More specifically, how this trade deadline impacts the forthcoming free-agent decision Toronto will have to make in the summer.

Unlike veteran big men Marc Gasol and Serge Ibaka, who are 35 and 30 years old, respectively, the Raptors won’t need to debate how much VanVleet has left in the tank. He turning just 26 in February and looks like a key piece of Toronto’s future not only as a budding star, but also as the heir apparent to Kyle Lowry, whose deal expires in the summer of 2021.

It’s unknown how much, exactly, VanVleet could earn on his next contract, but based on comparables he’s probably worth $22 million a season, at least.

If we take that number as a hypothetical and combine it with the $28.75 million that Siakam will make next season – with his extension kicking in – we’ve suddenly got nearly $51 million tied up in just two players.

Granted, both Siakam and VanVleet are viewed as franchise cornerstones, so a long-term deal for the latter at whatever price will likely be money well spent. But with that much money potentially already being put away for the off-season to get a deal done for VanVleet, it would seem to limit what the Raptors can do at the trade deadline — especially if they want to maintain that flexibility we mentioned earlier.

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Eye towards the summer of 2021

Summer 2021 is going to be a big one in the NBA with many star-calibre players expected to hit free agency. The names on the list as it stands now include Bradley Beal, Rudy Gobert, Victor Oladipo, Paul George, LeBron James, Kawhi Leonard and, of course, Giannis Antetokounmpo.

The Raptors, like many other teams in the league, have financially positioned themselves to be big players in free agency at this time. If all goes the way things are set up for the Raptors, the only current key rotation players under long-term contract heading into the summer of 2021 will be Siakam and VanVleet with the additional possibility of Chris Boucher, who will likely seek an extension before the start of next season.

But if they maintain the possibility of a run at any of those big-time free agents mentioned above, they really can’t afford to acquire a player with term that goes beyond the end of next season.

Of course, if the Raptors were to swing a deal for a legitimate star locked under contract for a long period of time, that would be fine. But players like that are probably on their rookie-scale deals right now and likely untouchable anyway.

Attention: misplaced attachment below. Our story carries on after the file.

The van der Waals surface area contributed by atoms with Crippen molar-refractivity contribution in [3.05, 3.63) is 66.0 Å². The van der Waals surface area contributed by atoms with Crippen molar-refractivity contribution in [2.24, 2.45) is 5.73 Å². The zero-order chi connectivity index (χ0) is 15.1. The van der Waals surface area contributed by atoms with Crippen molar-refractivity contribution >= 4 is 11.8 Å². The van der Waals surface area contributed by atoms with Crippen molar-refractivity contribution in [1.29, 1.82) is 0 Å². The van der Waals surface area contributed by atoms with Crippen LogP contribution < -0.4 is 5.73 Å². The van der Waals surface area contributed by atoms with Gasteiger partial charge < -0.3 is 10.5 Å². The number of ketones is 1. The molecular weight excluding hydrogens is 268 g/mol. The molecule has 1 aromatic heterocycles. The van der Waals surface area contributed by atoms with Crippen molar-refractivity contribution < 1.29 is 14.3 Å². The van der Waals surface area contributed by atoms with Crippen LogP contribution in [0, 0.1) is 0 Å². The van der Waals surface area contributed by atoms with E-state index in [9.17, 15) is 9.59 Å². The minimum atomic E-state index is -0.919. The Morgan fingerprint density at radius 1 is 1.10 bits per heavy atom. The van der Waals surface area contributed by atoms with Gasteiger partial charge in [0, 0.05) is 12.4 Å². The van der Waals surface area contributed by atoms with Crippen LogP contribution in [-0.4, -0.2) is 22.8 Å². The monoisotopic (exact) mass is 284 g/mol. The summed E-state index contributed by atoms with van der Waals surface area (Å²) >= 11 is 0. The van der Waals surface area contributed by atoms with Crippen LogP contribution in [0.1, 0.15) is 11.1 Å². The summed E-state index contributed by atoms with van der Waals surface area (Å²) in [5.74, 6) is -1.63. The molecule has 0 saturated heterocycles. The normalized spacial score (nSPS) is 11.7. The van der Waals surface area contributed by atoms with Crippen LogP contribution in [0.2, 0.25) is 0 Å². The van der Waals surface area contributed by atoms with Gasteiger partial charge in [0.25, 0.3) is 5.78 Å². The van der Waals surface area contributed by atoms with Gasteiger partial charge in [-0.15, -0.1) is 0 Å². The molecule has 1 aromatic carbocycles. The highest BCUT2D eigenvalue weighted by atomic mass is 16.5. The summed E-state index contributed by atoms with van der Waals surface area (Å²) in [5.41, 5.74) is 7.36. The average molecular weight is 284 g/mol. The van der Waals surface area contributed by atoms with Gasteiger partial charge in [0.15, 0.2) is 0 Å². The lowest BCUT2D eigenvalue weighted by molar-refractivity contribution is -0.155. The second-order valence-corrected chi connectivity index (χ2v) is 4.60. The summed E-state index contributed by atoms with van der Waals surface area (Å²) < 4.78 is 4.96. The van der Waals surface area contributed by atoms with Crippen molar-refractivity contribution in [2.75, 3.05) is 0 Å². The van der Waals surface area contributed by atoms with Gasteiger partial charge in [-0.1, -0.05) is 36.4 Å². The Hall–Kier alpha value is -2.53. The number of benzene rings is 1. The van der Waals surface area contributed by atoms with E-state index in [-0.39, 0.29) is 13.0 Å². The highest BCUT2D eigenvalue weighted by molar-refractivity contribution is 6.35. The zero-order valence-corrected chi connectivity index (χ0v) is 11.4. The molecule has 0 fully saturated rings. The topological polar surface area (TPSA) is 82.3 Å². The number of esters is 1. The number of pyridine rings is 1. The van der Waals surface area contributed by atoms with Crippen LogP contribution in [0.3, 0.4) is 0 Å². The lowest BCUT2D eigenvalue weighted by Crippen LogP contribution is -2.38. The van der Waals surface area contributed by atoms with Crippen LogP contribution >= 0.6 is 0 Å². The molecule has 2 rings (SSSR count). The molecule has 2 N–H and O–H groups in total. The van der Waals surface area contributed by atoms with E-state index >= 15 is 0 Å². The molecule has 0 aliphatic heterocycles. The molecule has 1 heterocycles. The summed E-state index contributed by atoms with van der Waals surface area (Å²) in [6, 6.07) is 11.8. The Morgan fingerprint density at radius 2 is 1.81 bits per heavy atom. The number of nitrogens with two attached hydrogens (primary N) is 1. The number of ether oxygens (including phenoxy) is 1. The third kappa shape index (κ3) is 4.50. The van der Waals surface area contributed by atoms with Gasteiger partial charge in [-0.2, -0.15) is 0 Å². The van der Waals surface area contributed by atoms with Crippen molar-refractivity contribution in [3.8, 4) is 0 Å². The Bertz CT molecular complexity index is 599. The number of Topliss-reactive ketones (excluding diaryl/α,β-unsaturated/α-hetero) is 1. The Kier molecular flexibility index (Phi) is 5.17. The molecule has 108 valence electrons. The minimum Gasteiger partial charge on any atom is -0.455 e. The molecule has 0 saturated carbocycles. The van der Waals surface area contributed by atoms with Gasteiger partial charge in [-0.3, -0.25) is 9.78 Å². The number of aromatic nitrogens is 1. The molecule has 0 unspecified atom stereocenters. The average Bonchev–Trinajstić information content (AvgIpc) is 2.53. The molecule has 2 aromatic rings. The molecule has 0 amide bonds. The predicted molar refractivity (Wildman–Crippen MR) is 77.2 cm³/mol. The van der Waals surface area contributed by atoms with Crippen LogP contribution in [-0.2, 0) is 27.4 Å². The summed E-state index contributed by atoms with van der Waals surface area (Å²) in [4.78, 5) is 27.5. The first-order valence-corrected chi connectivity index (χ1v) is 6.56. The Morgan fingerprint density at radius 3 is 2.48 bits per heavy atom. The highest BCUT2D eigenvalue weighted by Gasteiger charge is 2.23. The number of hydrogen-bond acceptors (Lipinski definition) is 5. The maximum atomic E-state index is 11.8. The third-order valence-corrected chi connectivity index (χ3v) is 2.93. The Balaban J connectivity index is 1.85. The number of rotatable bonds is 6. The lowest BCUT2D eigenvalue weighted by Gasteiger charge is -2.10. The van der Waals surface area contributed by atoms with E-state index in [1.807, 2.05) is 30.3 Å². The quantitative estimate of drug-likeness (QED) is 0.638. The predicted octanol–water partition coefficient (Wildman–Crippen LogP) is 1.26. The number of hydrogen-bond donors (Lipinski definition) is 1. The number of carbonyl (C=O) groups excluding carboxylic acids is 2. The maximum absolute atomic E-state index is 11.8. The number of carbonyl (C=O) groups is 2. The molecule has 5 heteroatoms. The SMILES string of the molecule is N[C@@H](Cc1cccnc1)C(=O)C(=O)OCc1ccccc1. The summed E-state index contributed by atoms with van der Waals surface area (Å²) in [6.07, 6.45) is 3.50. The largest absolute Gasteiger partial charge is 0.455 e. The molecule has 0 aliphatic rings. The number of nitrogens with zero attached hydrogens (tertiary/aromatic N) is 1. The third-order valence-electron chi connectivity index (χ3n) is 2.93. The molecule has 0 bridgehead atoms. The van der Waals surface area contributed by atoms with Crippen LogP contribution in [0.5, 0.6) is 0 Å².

What do the Raptors have to offer in a trade?

Lastly, here’s a primer on some of the assets the Raptors have at their disposal to make a trade.

Players: Pretty self-explanatory, with some players being worth more in a trade than others because of how much money they make, their ability, etc. Also, be mindful that players on two-way contracts — Oshae Brissett and Paul Watson Jr., in the Raptors’ case — can be traded, but don’t count for salary-matching purposes.

Draft picks: The Raptors have all of their first-round draft picks at their disposal to use in a trade. It’s important to remember, however, that because of something called the “Ted Stepien Rule,” Toronto can’t trade consecutive first-rounders. So, if the Raptors were to deal their 2020 first-round pick and another, the second one would have to be from 2022 or beyond.

In terms of second-rounders available, the Raptors have their 2020 one free to use, but have already dealt their 2021, 2022 and 2024 second-round selections.

Cash: Though not as highly publicized an asset, straight cash is a tool at the Raptors’ disposal as well. Each team has something called a Maximum Annual Cash Limit, which is an allocation of money determined by the salary cap that a team can use throughout the year before it resets.

This season, the number is $5.62 million, and the Raptors have yet to use any of it.

Traded Player Exceptions: A Traded Player Exception, or just “trade exception,” comes about as a result of salary imbalances in trades. For example, a team trading away a $4 million player for a $2 million player would gain a $2 million trade exception.

That trade exception can be thought of as a credit on the team’s budget that allows them to complete trades over the salary cap that they would otherwise not be able to make due to salaries not matching up.

Toronto has three trade exceptions this season: One created from the Malachi Richardson trade with the 76ers is worth $1.56 million; another from Greg Monroe is worth $1.51 million; and another from Delon Wright at about $2.54 million.

The Monroe and Wright exceptions will expire on Feb. 7, while the Richardson one expires on deadline day itself.

These trade exceptions aren’t terribly valuable because of the small dollar figures. Remember, trade exceptions can’t be combined to create one bigger, more valuable asset to facilitate one single trade. They must be used in separate transactions.